What is Dickeya dianthicola
Dickeya dianthicola causes soft rot and blackleg in potatoes. It is a serious pest (bacterium) that was not previously known to occur in Australia. Overseas data has indicated significant yield losses in potato crops.
Dickeya dianthicola can also infect other crops, including some ornamentals (including carnation, lily, chrysanthemum, dahlia, begonia, flaming Katy, freesia, hyacinth and iris), globe arichoke and chicory.
Other pathogens already present in Australia can cause similar soft rot and blackleg symptoms. However, Dickeya dianthicola is more aggressive and causes disease at lower infection levels.
This pest is not associated with the tomato potato psyllid.
Department of Primary Industries and Regional Development (DPIRD) response
The pest has been confirmed on four commercial potato growing properties. These four properties have been placed under quarantine. The quarantine notices stipulate movement restrictions on host plant material, soil and machinery.
DPIRD is continuing to trace the movement of potatoes and dahlia tubers to and from infected properties and to collect samples from the highest risk properties, in order to determine the extent of the outbreak as soon as possible.
DPIRD is working closely with the WA industry and national stakeholders to minimise the impact of this new pest. The Consultative Committee on Emergency Plant Pests (CCEPP) has met to discuss this detection. The committee has kept open the possibility for eradication, dependent upon further surveillance.
This particular pest is not associated with the tomato potato psyllid that was detected in Western Australia earlier this year.
The bacterium does not have an impact on human health.
- Globe artichoke
- Calla lily
- Dianthus, Sweet William
- Kalanchoe, ‘Flaming Katy’ which is also known as ‘Christmas kalanchoe’, ‘florist kalanchoe’ and ‘Madagascar widow’s thrill’
Trade in potatoes from WA is currently prohibited due to the tomato potato psyllid outbreak, and interstate movement controls for risk material continue to apply. In response to TPP, WA is working with other state and territory governments to develop protocols to support future interstate movements of risk material.
Trade in cut flowers from WA is already subject to interstate movement conditions for other pests. At present there are no further trade restrictions in relation to Dickeya dianthicola.
The Australian Government Department of Agriculture and Water Resources will work with overseas trading partners should any issues arise.
Helping growers to maintain normal business operations
DPIRD recognises this detection comes at a difficult time for the horticulture industry, in particular potato growers, following the detection of the tomato potato psyllid earlier this year.
If issued with a Quarantine Notice, Pest Control Notice or Direction Notice under the Biosecurity and Agriculture Management Act 2007 (the BAM Act), growers cannot move or sell infected plants/tubers from properties without written approval from a DPIRD inspector, who are authorised under the BAM Act.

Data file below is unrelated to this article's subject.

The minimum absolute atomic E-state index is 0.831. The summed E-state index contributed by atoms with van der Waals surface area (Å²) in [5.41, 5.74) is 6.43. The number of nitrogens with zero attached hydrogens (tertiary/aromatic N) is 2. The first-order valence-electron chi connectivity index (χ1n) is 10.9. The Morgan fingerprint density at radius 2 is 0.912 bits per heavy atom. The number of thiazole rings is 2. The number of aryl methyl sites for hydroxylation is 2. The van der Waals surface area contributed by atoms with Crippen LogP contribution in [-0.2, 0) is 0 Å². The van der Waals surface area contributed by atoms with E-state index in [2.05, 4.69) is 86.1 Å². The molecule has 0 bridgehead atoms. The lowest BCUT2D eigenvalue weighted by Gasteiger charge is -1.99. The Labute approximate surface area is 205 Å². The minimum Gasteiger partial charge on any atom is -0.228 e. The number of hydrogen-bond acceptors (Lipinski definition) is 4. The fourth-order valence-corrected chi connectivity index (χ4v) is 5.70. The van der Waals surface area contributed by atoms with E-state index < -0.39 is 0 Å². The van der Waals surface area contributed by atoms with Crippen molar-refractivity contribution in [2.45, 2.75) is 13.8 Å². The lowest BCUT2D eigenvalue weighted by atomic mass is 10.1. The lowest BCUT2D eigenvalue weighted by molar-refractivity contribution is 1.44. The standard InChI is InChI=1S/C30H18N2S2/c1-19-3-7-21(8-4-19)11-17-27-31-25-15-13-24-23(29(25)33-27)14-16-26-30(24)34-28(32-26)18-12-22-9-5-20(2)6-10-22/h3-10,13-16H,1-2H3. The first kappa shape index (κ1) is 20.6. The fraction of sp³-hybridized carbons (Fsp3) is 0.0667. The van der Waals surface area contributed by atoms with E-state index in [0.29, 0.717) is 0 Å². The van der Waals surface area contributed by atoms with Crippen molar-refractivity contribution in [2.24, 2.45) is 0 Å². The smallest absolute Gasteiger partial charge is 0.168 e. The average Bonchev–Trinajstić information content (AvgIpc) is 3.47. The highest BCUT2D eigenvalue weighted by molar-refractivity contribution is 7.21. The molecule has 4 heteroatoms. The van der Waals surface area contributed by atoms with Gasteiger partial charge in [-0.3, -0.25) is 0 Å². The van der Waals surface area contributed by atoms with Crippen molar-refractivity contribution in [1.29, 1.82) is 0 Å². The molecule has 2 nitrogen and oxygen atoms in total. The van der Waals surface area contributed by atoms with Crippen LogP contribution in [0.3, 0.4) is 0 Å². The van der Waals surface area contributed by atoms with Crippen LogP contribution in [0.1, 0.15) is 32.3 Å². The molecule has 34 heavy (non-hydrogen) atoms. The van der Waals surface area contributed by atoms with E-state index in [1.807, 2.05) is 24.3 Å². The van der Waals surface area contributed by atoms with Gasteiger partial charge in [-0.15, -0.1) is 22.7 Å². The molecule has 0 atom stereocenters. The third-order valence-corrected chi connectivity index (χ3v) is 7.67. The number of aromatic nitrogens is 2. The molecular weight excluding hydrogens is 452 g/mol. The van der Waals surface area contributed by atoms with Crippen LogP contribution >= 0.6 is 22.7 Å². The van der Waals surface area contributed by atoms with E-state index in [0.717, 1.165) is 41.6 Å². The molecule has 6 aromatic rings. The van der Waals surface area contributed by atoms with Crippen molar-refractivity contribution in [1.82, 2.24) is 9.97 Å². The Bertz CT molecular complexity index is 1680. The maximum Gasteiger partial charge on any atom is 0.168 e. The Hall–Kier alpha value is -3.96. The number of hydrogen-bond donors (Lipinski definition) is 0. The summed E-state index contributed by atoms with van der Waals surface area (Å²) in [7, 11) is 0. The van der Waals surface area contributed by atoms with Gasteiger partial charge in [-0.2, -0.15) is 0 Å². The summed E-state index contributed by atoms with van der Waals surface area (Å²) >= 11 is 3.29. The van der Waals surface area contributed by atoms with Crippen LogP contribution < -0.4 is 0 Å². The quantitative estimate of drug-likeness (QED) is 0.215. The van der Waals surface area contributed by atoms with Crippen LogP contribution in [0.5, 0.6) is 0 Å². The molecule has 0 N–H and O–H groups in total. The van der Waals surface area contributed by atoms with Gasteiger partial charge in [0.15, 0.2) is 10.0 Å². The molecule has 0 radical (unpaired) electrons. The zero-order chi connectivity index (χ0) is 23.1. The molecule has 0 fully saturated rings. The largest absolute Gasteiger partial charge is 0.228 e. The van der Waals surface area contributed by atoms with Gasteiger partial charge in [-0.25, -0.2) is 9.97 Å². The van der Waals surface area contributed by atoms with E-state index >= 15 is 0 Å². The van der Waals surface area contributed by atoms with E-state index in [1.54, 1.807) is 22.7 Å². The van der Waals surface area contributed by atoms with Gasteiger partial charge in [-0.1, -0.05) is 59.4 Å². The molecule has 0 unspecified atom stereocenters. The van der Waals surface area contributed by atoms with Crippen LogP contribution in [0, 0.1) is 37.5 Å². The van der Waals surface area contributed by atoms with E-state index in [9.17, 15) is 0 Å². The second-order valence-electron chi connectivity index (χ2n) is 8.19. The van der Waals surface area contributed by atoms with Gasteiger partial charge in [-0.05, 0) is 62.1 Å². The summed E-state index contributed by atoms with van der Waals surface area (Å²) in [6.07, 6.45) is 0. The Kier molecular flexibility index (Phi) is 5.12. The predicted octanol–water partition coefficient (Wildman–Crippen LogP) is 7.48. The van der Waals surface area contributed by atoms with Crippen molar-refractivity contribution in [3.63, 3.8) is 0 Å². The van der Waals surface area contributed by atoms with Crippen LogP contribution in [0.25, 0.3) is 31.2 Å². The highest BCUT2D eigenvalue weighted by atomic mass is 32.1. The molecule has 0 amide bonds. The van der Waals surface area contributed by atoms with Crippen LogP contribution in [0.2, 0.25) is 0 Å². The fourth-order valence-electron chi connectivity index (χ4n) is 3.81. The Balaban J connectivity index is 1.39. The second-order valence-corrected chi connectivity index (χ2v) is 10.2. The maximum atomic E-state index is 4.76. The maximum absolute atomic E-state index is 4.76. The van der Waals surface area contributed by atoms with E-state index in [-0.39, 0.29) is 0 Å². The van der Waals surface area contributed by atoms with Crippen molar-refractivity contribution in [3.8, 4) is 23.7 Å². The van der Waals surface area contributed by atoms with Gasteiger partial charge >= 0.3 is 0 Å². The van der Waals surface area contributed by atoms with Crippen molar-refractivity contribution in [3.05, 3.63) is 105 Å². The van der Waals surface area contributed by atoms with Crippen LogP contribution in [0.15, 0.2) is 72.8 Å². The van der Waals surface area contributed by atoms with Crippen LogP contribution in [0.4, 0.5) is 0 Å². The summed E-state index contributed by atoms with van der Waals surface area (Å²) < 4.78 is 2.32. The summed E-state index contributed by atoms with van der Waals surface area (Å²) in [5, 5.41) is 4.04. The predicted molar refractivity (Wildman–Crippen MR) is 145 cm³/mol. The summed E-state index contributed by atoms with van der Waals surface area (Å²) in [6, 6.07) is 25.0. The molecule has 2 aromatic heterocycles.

DPIRD is working with affected potato growers to provide approvals that can help resume their business, while at the same time making sure the pest does not spread any further. To achieve this, DPIRD is carrying out risk assessments of operations, and helping growers to develop a plan for the movement and sale of their ware potatoes.
Each property is being assessed on a case by case basis.
See the attached fact sheet - Quarantine and your business - for more information on positive samples and Notices.
The first symptom of the disease can be poor emergence due to rotting seed tubers. Plants wilt and typically have slimy, wet, black stems extending upwards from the rotting tuber.
Infected tubers are macerated and have a tapioca-like appearance, but may not have the pungent smell associated with typical blackleg.
According to overseas data, Dickeya dianthicola can also cause soft rot and wilting in ornamental crops.
Dickeya dianthicola can be present in a plant without causing symptoms, particularly if temperatures remain low. Symptoms often develop after a period of hot weather, especially when plants are also stressed.
See the attached fact sheet for more information.
How does it spread?
In potatoes, it is generally accepted the main source for blackleg infection is latently infected seed tubers.
Overseas data indicates that as infected tubers rot, the bacterium is released into the soil. It can then be transmitted through water in the soil and contaminates neighbouring tubers, and infected stems can also affect neighbouring plants through contaminated irrigation water.
Additionally, infection has been shown to spread to other tubers during storage. Overseas research indicates that Dickeya dianthicola does not survive long in soil without a host. Although bacteria can survive between potato crops in soil when there is remaining plant debris or when volunteer potatoes are present.
Generalised management techniques developed for soft rot diseases in potatoes may be useful for growers affected by Dickeya dianthicola. Refer to the soft rot web pages for further information.
Additionally, on-farm biosecurity practices, such as good farm hygiene and early reporting of suspicious symptoms should be in place to prevent the entry, establishment and spread of pests and diseases. Practical advice and information to assist is available through the Farm Biosecurity website farmbiosecurity.com.au
Dickeya dianthicola (Samson et al. 2005) is a prohibited organism for Western Australia. It is important any suspect disease occurrences are reported.
Growers can report any unusual plant symptoms by:
- Calling the Pest and Disease Information Service on 1800 084 881, or
- Sending a photo to DPIRD via the MyPestGuide Reporter app available from the Google Play or Apple store, or
- Emailing photos with your name, address and mobile number to email@example.com